Most people get fifth disease before they are 15 but people can get it at any age. Once your child has had a fifth disease infection, he or she won't usually get it again.Your child might not have any symptoms of fifth disease but if he or she does, they will usually appear about four to 14 days after your child is exposed to the virus, but it can be up to 20 days later.The first symptom of fifth disease is often a rash affecting the cheeks, but other symptoms before the rash appears may include:After several days a bright red rash may appear on your child’s face, particularly on the cheeks. This can make your child look flushed (and is why the condition is sometimes known as slapped-cheek syndrome). The rash will usually last for two to four days.Your child may then develop a second rash on his or her arms, which starts as a red bumpy rash and then fades to look light pink. It may spread towards the torso and down to your child’s thighs. This rash often looks like a connected pattern, which is sometimes described as lacy or net-like. It can be itchy. The rash usually lasts one to two weeks but can come back for weeks or months afterwards, for example, when your child does physical activity or if his or her skin is exposed to too much sunlight or hot water.Your child probably won’t need to see your GP if he or she has these symptoms as you can usually manage them at home. However, if your child is unwell then see your GP for advice.Fifth disease may not cause your child any further problems, but possible complications can include pain and swelling in your child’s joints. This is more common in adults, particularly women. It usually occurs in the joints in the hands, feet, ankles or knees and lasts two to four weeks, but it can last longer.Fifth disease is caused by a virus called the human parvovirus B19. This virus is spread from person to person via saliva and mucus (usually through sneezing or coughing).If you’re pregnant and have fifth disease, the virus can be passed to your foetus. The virus can also be passed on through blood transfusions or from blood products.Although it’s normally mild, your child may need to see his or her GP if their symptoms get worse as it can be confused with other conditions. Also see your GP if you’re pregnant, have a blood disorder such as thalassaemia or sickle cell anaemia, or a weakened immune system.Your child’s GP will ask about his or her symptoms and examine them. He or she may also ask you about your child’s medical history. You won’t usually need to have any tests unless you’re pregnant.If your child rests and eats a healthy, balanced diet, it may help his or her body fight the infection.It may help to apply a cold, damp sponge or cloth to your child’s skin to help relieve the discomfort of burning cheeks.If your child needs pain relief, they can take over-the-counter painkillers such as paracetamol or ibuprofen. If your child has an itchy rash, an antihistamine may help. Always read the patient information that comes with your medicine and if you have any questions, ask your pharmacist for advice.If you’re pregnant and get fifth disease, your GP may refer you to an obstetrician (a doctor who specialises in pregnancy and childbirth). You may need to be monitored and have regular ultrasound scans to make sure your baby isn’t affected by the infection. If your baby could be affected, you may need treatment. Ask your doctor for more information.Fifth disease can be more severe if you have a blood disorder such as thalassaemia or sickle cell anaemia. The virus that causes fifth disease can attack and damage red blood cells and reduce the amount of red blood cells in your body. The number of red blood cells can reduce so much that you may need a blood transfusion.People with immunodeficiency conditions, such as leukaemia and HIV/AIDS, can also be more severely affected by an infection as the virus reduces the number of blood cells in your body. You may need immunoglobulin treatment, which you will have through a drip into your vein.The fifth disease virus is in saliva and mucus secretions and you can get it when you come into close contact with a person with the condition – for example, if someone with the virus drinks from a cup that you also drink from. You can also get infected if somebody with the virus coughs or sneezes near you.You can't completely prevent a fifth disease infection, but good hygiene such as washing your hands regularly may help.If you have fifth disease, it's difficult to avoid infecting others with the virus because you’re only infectious before the rash develops. You may only realise you have fifth disease when you develop the rash by which point you may have passed the virus to others. As viruses are spread through droplets, you should always catch coughs and sneezes in a tissue, dispose of it as soon as possible and wash your hands regularly. If you have a blood disorder and have an aplastic crisis (where the fifth disease virus stops you from producing red blood cells), you will be infectious until the crisis is over.Try not to be in contact with anyone with a rash that could be infectious if you're pregnant, particularly in the first half of your pregnancy as there is an increased risk of miscarriage or harm to your baby if you get fifth disease. If you had fifth disease when you were a child, you shouldn’t be at risk because you will have developed antibodies that stay in your bloodstream and fight infections later in life. Guidance from the Health Protection Agency states that there is no need for your child to stay away from school if he or she has fifth disease.If your child gets fifth disease, you may only realise he or she has it when the rash appears. At this point, your child isn't as infectious so won't generally pass it on to other children.Tell your child's school, nursery, childminder or the parents of children your child plays with if your child gets fifth disease. Fifth disease can be more severe in children who are more vulnerable to infection, such as children who have leukaemia or are taking high doses of certain medicines that affect their immune system. It’s important to know if there is a chance they may have been infected with the virus.Pregnant women are also at an increased risk of harm to their baby if they get fifth disease. If you’re pregnant and have been near a child with fifth disease, see your GP. This is particularly important if you’re up to 20 weeks pregnant. If your child has fifth disease, try to keep him or her away from pregnant women to prevent passing on the infection.If you’re concerned you have been in contact with someone with fifth disease, see your GP. You may need to have a blood test to see if you have any antibodies to the virus that causes fifth disease. If you do have antibodies, your body will naturally fight the fifth disease infection and it shouldn't cause any problems, but if you haven't had the virus before you may need to be monitored.When you become infected with fifth disease, your body responds by making antibodies to fight the infection. If you get the infection when you’re a child, these antibodies develop and stay in your body. They fight any future fifth disease infection so you don't get the disease again. It’s possible that you may have had fifth disease as a child, but not had any symptoms, so you may be unaware that you have antibodies.If you get fifth disease when you’re older and haven't had it before, your body will produce antibodies, which will stay in your body for two to three months to fight the infection (called IgM). These antibodies are replaced with another type of antibody which will circulate in the body (IgG). These IgG antibodies stay in your body for the rest of your life and fight any future fifth disease infection.Your GP can test to see which antibodies you have in your body to find out if you have had the infection before. He or she may monitor you if you have fifth disease and haven't had the infection before.The virus is usually spread from person to person through coughing or sneezing. Half of all people who live with someone with the virus seem to get fifth disease. Only up to a third of people in less close proximity, such as teachers or day-carers exposed to children with the virus, get fifth disease.See your GP for advice if you’re pregnant and are concerned you may have fifth disease.Your child will no longer be contagious so won’t pass on the infection to others. If swimming causes the rash to become sensitive or itchy then it's best to wait for a few weeks after the rash has gone.Although your child isn’t infectious once he or she gets the rash, their skin may be sensitive and the chlorine in the water could make the rash itchy.The rash has a tendency to come back when the skin has been in hot water for a long period of time – such as in a hot bath. If you wait for a few weeks after the rash has gone before going swimming, it will help prevent the rash coming back.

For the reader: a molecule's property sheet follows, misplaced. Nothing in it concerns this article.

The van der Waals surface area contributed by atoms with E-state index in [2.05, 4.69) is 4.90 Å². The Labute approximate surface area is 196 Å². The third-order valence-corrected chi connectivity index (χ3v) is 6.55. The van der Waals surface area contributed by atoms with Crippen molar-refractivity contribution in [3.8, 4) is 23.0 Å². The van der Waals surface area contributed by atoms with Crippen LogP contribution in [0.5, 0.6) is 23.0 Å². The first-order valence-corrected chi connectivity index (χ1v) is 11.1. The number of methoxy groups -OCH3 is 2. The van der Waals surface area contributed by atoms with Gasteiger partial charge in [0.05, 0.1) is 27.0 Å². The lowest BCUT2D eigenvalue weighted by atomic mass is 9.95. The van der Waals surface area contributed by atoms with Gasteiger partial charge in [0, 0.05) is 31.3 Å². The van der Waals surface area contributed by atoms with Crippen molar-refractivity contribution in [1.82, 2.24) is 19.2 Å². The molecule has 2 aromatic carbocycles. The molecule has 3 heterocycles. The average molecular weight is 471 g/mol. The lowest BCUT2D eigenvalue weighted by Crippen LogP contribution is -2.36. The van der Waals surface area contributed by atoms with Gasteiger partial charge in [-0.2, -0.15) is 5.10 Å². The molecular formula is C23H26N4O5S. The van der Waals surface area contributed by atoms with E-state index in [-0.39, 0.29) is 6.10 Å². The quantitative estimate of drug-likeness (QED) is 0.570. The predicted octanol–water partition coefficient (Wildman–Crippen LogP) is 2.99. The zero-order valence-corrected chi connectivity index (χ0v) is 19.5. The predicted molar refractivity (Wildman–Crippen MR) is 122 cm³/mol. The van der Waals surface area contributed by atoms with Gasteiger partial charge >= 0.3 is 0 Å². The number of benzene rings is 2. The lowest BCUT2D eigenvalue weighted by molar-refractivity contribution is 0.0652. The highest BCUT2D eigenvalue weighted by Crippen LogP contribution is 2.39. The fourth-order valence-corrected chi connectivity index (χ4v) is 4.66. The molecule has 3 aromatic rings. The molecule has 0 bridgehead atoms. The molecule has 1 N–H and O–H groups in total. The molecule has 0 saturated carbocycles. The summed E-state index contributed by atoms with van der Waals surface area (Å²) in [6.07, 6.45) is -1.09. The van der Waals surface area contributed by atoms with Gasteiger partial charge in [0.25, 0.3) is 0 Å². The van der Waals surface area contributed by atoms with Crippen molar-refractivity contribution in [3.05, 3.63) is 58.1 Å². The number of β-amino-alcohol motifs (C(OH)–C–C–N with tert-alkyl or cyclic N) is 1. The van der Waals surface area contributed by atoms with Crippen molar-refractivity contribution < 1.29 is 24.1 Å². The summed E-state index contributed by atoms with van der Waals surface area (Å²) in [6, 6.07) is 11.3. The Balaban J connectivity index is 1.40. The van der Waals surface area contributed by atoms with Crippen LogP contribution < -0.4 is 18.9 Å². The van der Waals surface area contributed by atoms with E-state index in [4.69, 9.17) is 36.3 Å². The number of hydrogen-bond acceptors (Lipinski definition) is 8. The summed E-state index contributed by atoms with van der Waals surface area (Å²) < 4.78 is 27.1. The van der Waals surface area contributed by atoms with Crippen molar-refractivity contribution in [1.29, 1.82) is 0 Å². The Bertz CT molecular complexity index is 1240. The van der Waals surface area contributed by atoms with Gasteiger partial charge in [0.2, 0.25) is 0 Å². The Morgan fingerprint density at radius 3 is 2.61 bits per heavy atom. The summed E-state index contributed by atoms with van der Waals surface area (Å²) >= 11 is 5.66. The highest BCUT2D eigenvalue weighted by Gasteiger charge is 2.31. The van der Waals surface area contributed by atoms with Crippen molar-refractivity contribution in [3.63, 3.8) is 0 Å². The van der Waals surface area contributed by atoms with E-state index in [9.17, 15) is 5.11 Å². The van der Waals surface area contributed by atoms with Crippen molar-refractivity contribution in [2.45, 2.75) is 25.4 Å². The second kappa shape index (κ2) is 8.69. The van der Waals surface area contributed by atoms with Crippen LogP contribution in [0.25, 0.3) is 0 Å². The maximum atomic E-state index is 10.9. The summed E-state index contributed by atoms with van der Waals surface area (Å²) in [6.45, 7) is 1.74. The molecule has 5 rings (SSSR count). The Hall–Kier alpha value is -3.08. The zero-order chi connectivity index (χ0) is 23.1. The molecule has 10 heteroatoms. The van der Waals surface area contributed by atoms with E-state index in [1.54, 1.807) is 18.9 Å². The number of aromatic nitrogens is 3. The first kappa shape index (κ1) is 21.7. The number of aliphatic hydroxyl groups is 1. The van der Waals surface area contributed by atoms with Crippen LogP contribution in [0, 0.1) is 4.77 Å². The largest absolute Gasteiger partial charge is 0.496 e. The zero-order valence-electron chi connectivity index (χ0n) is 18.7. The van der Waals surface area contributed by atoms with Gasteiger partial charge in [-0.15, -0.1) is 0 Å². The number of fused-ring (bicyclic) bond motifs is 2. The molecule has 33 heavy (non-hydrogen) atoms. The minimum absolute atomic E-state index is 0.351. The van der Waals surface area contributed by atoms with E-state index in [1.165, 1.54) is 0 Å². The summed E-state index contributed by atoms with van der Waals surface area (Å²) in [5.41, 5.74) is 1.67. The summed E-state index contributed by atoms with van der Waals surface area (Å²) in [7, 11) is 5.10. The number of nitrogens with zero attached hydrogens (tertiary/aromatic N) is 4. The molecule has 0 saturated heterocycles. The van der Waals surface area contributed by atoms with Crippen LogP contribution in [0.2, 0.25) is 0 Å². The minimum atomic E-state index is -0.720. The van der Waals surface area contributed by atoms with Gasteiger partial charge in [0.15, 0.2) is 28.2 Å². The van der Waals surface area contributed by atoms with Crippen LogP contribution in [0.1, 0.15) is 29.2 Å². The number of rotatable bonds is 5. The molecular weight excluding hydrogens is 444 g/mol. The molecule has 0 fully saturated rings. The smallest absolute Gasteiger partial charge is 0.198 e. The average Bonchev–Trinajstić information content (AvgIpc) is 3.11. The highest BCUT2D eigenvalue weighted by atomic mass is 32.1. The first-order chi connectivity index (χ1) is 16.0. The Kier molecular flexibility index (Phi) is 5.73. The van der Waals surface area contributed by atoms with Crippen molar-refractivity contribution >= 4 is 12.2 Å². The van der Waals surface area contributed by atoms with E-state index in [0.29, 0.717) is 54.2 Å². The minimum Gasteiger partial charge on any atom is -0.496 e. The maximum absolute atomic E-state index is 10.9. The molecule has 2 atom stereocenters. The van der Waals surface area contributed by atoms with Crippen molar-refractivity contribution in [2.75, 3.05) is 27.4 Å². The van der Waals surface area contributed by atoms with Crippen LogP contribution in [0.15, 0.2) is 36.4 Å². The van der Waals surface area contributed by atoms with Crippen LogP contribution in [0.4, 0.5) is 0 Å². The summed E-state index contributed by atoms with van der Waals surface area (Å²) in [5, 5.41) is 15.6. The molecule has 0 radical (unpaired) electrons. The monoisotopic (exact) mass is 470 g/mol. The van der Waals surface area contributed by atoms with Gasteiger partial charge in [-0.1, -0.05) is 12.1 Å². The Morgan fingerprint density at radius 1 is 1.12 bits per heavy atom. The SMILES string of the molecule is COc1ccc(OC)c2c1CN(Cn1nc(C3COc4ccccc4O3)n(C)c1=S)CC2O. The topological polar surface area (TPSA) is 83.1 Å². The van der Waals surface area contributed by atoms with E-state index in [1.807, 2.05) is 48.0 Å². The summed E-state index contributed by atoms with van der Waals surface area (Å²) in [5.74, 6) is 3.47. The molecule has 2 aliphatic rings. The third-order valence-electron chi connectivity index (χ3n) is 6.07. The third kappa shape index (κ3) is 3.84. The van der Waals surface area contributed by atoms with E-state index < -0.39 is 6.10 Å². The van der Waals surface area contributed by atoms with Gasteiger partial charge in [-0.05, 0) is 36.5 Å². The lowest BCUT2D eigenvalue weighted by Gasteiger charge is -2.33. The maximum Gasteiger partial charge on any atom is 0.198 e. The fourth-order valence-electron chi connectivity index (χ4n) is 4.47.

Painter MommyFun stuff in the Everyday Life of a Busy Mom & EntrepreneurJuly 10, 2010 by Painter Mommy 12 Comments Can you believe it?  My children and I have Mononucleosis (other wise known as “mono” or “the kissing disease”).   The only thing I ever knew about mono was from kids in high school who had gotten it and missed like a month of school. For us, it all started back in March when my son, who was around 16 months at the time.  Once of the glands under his jaw had gotten extremely swollen and he was very cranky all the time.  We took him to the doctor to get checked out.  We even had bloodwork done, but somehow they missed the fact that it was mono – kinda frustrating.  If I knew, I would’ve done all that I could to prevent it from spreading.Well, once the summer started back in mid June, my oldest son (6) had gotten very sick with strep throat and then a few weeks later, my daughter (4) got a bad stomach flu.  She had some other odd symptoms, so I decided to take her to the doctor to see what was wrong.  They wound up doing blood work on her and it came back positive for mono.  I then took my other 2 sons to get checked as well and they came back positive for mono as well.  Over the course of these past few weeks I picked up a few things myself – first bronchitis, then the stomach flu, and now a sinus infection.  I have been very weak and tired and I really think that I have mono as well.  And the reason we are all picking up these other random sicknesses is because our immune system is already compromised because of the mono.So, I have mono and I have 3 children who have it as well.  What a summer right?  We have been stuck in the house for weeks.  Mono is highly contagious so we have not been able to do any of things that we had planned to do over the summer with our friends.I did a lot of research about mononucleosis in children and I found the same things that it says about older children or adults – there is really nothing that can be done about it than ride it out.  Mono is a viral infection caused by the Epstein-Barr virus.  It is spread by saliva and close contact.  And how can you avoid that with small children?According to Google Health, it says that mono can cause a whole myriad of symptoms, but the main one is fatigue and a general sick feeling.  Other symptoms include:Each of my children has had different symptoms from each other so it has been interesting to watch and definitely not easy to understand.And since there is no medicine or antibiotic that will kill this sickness, the only thing they suggest is to relieve the symptoms.  These are some of the things that will help.The thing that bothers me the most is that you really don’t know how long it will last.  It can often last weeks or even months.  And it can also be contagious for that entire time as well.So, there goes our summer!  Another crazy trial we have to face…The thing that I am grateful for though, is that even though we cannot really be around other children right now – my children are able to be with each other and entertain themselves.  I am so blessed to have 4 children and even though when sickness comes in our home, it is definitely harder to deal with… I would not want to trade my family for anything in the world.So, how about you?  Have you ever had to deal with mono?  What symptoms did you have?  How long did it last?  I would love to heard from you.Filed Under: Health Tagged With: adult with mono, child with mono, mono, mono in children, mono symptoms, mononucleosis, mononucleosis in adults Teresha@ Marlie and Me says July 11, 2010 at 6:32 amTwitter: Mommy2MarlieI feel so bad for you and your little ones! Get well soon. Teresha@ Marlie and Me´s last blog post ..Baby Log- Week 46[Reply] Kellyn says July 11, 2010 at 7:46 amI have had Mono TWICE…very rare from what the doctor said back then. It was not fun when I was 11 or when I was 16. I was exhausted, sore and my stomach hurt both times. I was home the first time for almost a month, and the second for just over a month then going back to school for half days for three weeks then full time with no gym because of the swolleen spleen. I hope you ALL feel better so SO soon! It is not fun when your kids have it, but add you to the mix and that is just awful! Kellyn´s last blog post ..Randomness[Reply]admin Reply:July 12th, 2010 at 7:47 amI have actually heard that mono can stay in your system for years and that it can actually re-occur just like Lyme disease. But yeah, you are right – definitely not easy when all of us have it.I do appreciate you taking the time to comment and I hope you are having a great summer!Dawn[Reply] mom says July 11, 2010 at 9:26 amMy poor babies!Especially my big baby that has to care for my other babies while she’s sick! 🙁 🙁 boohoo[Reply]admin Reply:July 12th, 2010 at 7:45 amThanks mom![Reply] Connie Arnold says July 11, 2010 at 10:04 amHow sad that you all are sick and missing out on all the fun of summer! Sure hope it won’t linger too long and you will all be back to good health as soon as possible![Reply]admin Reply:July 12th, 2010 at 7:45 amThanks so much Connie. I appreciate your comment. I am sure we will be better soon. DAWN[Reply] Michelle` says July 12, 2010 at 7:59 amI had it about 10 years ago. It was HORRIBLE. I thought I just had the flu so I ignored it until it was so bad that it infected my liver & enlarged it. i was hospitalized for a week & then bed ridden for the entire summer. It was horrible. I never quite got my energy level back but it looks like you caught it in time & are taking the right steps to help everyone get over it. Hang in there – this will pass![Reply]admin Reply:July 12th, 2010 at 1:20 pmOh my goodness. Wow! I am so sorry to hear that you had such a hard time with mono. Wow! I sure hope that we caught it in time. It scares me reading about people relapsing and dealing with the sickness for months and even years as you did. Scary stuff. Thanks for taking the time to comment. I always appreciate the support from my readers. God bless!DAWN[Reply] Leslie @LaMamaNaturale says July 20, 2010 at 8:26 pmOMGoodness, girlie! I’m so sorry to hear about your dealings with mono. What a tough illness to deal with. Hang in there, mama! You’re such a strong woman. I had no idea mono was such a big deal. Hope you all get well soon!! Leslie @LaMamaNaturale´s last blog post ..yesterday’s dinner- choice![Reply] MommyGeekology says July 23, 2010 at 6:49 amThat is simply FULL of suck. are you all feeling better? MommyGeekology´s last blog post ..Dress Up Ask the Readers[Reply]Painter Mommy Reply:July 25th, 2010 at 5:10 amWe are feeling soooooo much better now. Thanks so much for asking![Reply]Your email address will not be published. Required fields are marked *Comment Name * Email * Website Online Coupons Top Brands All Posters Coupons Spencers Gifts Coupons Office Depot Coupons GameStop Coupons Newegg Discount Codes var sn_a = '1872'; var sn_a = '1872';